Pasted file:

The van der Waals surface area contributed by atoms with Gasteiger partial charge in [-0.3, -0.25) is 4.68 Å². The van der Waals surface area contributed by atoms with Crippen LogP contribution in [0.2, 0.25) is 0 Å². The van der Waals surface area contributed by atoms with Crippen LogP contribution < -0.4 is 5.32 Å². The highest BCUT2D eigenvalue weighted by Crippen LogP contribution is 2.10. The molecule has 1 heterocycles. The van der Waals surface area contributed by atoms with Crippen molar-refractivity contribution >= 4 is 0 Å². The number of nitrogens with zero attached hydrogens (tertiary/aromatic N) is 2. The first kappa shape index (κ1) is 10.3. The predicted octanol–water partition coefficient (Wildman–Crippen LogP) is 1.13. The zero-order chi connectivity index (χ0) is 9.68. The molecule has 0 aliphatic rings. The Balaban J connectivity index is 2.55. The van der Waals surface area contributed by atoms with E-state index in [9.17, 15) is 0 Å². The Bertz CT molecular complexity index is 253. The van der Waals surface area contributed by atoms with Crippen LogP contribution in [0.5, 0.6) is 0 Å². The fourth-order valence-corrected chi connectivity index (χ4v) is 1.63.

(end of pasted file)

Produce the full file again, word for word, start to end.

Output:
The van der Waals surface area contributed by atoms with Gasteiger partial charge in [-0.3, -0.25) is 4.68 Å². The van der Waals surface area contributed by atoms with Crippen LogP contribution in [0.2, 0.25) is 0 Å². The van der Waals surface area contributed by atoms with Crippen LogP contribution < -0.4 is 5.32 Å². The highest BCUT2D eigenvalue weighted by Crippen LogP contribution is 2.10. The molecule has 1 heterocycles. The van der Waals surface area contributed by atoms with Crippen molar-refractivity contribution >= 4 is 0 Å². The number of nitrogens with zero attached hydrogens (tertiary/aromatic N) is 2. The first kappa shape index (κ1) is 10.3. The predicted octanol–water partition coefficient (Wildman–Crippen LogP) is 1.13. The zero-order chi connectivity index (χ0) is 9.68. The molecule has 0 aliphatic rings. The Balaban J connectivity index is 2.55. The van der Waals surface area contributed by atoms with E-state index in [9.17, 15) is 0 Å². The Bertz CT molecular complexity index is 253. The van der Waals surface area contributed by atoms with Crippen LogP contribution in [0.5, 0.6) is 0 Å². The fourth-order valence-corrected chi connectivity index (χ4v) is 1.63.